1590s, "assembly of persons wearing masks and usually other disguises," from French mascarade or Spanish mascarada "masked party or dance," from Italian mascarata "a ball at which masks are worn," variant of mascherata "masquerade," from maschera (see mask (n.)).
Extended sense of "disguise in general, concealment or apparent change of identity by any means" is from 1660s; figurative sense of "false outward show" is from 1670s.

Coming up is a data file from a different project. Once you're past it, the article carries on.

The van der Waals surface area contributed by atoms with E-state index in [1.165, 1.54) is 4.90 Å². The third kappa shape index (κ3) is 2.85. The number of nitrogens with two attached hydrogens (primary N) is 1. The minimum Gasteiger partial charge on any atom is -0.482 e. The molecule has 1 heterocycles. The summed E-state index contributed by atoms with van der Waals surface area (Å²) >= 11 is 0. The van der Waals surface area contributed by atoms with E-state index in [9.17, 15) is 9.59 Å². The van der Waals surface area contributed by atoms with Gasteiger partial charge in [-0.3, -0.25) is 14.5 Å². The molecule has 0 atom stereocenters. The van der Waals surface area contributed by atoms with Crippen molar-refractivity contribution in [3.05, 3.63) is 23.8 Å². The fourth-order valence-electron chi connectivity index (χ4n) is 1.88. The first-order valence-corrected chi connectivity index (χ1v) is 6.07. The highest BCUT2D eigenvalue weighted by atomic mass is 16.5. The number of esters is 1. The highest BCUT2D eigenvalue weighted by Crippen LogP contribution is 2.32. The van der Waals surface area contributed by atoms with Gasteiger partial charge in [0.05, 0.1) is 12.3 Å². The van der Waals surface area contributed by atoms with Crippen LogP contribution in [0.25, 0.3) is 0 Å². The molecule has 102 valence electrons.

1650s, "to wear a mask, to take part in a masquerade" (now archaic or obsolete), also transitive, "to cover with a mask or disguise;" from masquerade (n.). Related: Masqueraded; masquerader; masquerading.
updated on November 29, 2018